ONE of the city’s highest ranking councillors has admitted to a “failure” in litter collections – just days after a war on rubbish was declared.
Finance leader Cllr Alasdair Rankin said the levels of strewn rubbish around city beauty spots “shouldn’t happen” and gave a “terrible” impression of the Capital to visitors.
It comes days after it emerged an army of 78 extra litter pickers had been recruited to rid the city of rubbish over the summer months.
Images of rubbish-strewn streets, parks and beaches have bombarded social media this week prompting environmental charities to insist that Edinburgh “cannot afford a reputation” for being dirty.
Vast swathes of litter have been pictured blighting Princes Street Gardens and Portobello Beach, with council litter pickers said to be “outnumbered and outgunned” by the volume of trash.
Amateur photographer Mark Brown snapped images of bins in Princes Street Gardens spilling out over the grass with a lone litter picker tasked with cleaning it up.
“It had to be one of the most lacklustre performances of litter picking that I’ve seen in a while,” said Mr Brown. “For the levels of refuse around, he was outnumbered and outgunned. The seagulls probably would have done a better job.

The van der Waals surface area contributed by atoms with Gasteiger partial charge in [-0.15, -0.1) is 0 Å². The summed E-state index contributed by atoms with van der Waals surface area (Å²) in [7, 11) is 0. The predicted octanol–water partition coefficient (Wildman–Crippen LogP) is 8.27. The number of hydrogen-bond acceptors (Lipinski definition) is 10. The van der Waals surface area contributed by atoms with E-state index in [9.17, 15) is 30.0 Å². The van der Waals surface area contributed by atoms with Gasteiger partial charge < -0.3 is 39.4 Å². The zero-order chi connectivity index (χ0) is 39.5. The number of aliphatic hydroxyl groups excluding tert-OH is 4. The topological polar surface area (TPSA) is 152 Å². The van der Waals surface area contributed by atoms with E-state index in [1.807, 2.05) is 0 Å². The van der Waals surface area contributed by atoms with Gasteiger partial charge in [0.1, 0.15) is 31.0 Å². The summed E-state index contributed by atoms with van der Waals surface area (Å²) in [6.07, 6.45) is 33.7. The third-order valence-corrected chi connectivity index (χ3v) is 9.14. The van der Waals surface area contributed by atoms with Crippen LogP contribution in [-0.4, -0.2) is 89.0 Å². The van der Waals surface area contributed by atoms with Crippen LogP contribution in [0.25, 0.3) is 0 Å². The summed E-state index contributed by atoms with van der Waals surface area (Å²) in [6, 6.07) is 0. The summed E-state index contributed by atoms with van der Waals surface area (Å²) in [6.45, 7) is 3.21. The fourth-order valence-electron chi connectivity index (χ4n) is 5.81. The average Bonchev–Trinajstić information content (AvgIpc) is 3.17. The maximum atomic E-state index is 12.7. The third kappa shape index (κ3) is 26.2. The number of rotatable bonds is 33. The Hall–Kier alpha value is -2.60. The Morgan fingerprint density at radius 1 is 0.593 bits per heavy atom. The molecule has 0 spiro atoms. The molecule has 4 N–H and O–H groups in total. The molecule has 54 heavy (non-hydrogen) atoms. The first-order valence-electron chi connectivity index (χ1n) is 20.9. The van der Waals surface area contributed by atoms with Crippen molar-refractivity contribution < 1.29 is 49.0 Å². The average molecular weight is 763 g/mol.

“There’s been an awful lot of people unhappy at the level of litter in the city recently, and there’s been a huge amount on social media.”
Mark Bevan, head of campaigns at environmental charity Keep Scotland Beautiful, warned Edinburgh to up its game or face a backlash from visitors. He said: “During a summer where visitors will be flocking to Edinburgh during the Commonwealth Games, the Ryder Cup and the festival season we cannot afford a reputation of a dirty country.
“We need those who litter our cities and country to understand the impact of their behaviour and change it.”
Cllr Aladair Rankin, SNP councillor for the City Centre, said he would raise the issue with neighbourhood partnerships who should be “more alert to the increased volume of litter”.
And he said: “There’s obviously been a failure in the service because this shouldn’t happen, particularly when the weather is good.
“Even when people do their best and leave things beside the bin, the gulls get into it or the wind blows it around, and it’s terrible.
“I really think this is something we should be more vigilant about, and I’ll certainly be talking to them about it.”